There are numerous assignments of error. Some of these are broadside in nature, including a number of questions and answers. These do not properly present any question for our decision.
The burden rested upon the plaintiff to show want of probable cause. Intent was an essential element of the crime with which he had been charged. . Therefore, the evidence as to the efforts the plaintiff made to give the defendant notice that the automobile had been wrecked and as to his conversations with the defendant’s employee Reece was competent on the question of scienter if for no other reason. Likewise, the evidence of plaintiff that the fact that he had been indicted and charged with temporary larceny was generally known in Jonesville and in Elkins, where’the defendant lived and had his place of business, was admissible.
The defendant renewed his motion for judgment of nonsuit at the conclusion of all the evidence. In respect to same the record discloses the following which is the subject matter of one of defendant’s exceptive assignments of error, to wit:
“(Mr. Folger: We move for judgment as of nonsuit.
“The Court: Motion allowed.
“Mr. Woltz: I didn’t understand, — what was your Honor’s ruling ?
*150“The Court: Motion allowed. There is a serious defect in the record. If you want to re-open and introduce that the court will allow you to do so.
(Recess ten minutes.)
“The Court: You did not introduce the summons, which is very material.
“Mr. Woltz: I would like to introduce the summons, then, your Honor.)
“The part enclosed in parentheses is Exception No. 7.”
The record does not disclose that objection was made to any part of the foregoing proceedings but it is made the subject matter of an exception which apparently was not entered at the time.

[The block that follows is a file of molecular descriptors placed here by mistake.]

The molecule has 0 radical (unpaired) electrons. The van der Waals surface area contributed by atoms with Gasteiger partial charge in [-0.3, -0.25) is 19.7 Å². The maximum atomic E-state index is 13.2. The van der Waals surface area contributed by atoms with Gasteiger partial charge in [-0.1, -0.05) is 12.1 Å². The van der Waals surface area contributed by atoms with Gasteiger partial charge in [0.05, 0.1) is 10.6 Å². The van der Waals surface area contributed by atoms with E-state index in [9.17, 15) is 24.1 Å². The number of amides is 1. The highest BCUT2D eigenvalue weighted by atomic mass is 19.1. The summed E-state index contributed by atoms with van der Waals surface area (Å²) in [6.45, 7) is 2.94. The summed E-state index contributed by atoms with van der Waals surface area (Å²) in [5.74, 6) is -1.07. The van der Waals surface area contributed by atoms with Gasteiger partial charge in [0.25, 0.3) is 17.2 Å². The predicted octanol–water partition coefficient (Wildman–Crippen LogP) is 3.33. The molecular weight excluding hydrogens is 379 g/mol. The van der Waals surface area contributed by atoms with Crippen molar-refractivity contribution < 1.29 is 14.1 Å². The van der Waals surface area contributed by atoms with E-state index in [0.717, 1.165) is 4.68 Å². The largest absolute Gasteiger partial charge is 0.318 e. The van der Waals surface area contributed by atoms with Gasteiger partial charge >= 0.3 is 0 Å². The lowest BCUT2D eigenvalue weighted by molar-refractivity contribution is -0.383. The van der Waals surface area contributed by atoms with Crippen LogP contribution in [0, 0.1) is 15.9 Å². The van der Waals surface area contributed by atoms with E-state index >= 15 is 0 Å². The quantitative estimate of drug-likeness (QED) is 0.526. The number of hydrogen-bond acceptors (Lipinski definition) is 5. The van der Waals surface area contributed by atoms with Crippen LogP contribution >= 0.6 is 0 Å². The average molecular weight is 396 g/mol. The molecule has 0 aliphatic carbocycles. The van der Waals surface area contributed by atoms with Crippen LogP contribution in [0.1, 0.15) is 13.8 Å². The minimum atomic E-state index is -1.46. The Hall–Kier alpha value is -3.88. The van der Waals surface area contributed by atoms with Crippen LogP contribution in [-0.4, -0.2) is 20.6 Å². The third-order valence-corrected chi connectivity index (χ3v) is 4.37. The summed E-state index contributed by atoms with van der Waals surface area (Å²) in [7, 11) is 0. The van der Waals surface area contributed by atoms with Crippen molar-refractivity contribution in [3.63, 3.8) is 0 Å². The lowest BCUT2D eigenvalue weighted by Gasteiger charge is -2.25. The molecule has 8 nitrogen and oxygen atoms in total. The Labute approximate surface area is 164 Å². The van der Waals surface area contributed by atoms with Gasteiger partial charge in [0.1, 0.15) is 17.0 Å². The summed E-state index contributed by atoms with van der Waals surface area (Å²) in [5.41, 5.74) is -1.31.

Is the exception directed to the action of the court in granting the motion of nonsuit or to the remark of the court that “there is a serious defect in the record,” or to his offer to re-open the case to permit the plaintiff to introduce the summons ? As to this we are required to guess. In any event, a 10-minute recess was had before any exception was entered. Likewise, whether the exception is directed to the remark of the court after reconvening that “you did not introduce the summons, which is very material,” or, the statement of counsel that he would like to introduce the summons is left in doubt. In any event, the exception cannot be sustained.
It is altogether discretionary with the presiding judge whether he will re-open the case and admit additional testimony after the conclusion of the evidence and even after argument of counsel. Williams v. Averitt, 10 N. C., 308; Ferrell v. Hinton, 161 N. C., 348, 77 S. E., 224; Worth v. Ferguson, 122 N. C., 381; Dupree v. Ins. Co., 93 N. C., 237. When the ends of justice require this may be done even after the jury has retired. Parish v. Fite, 6 N. C., 258; see also Gregg v. Mallett, 111 N. C., 74, and Wood v. Sawyer, 61 N. C., 251, at p. 274.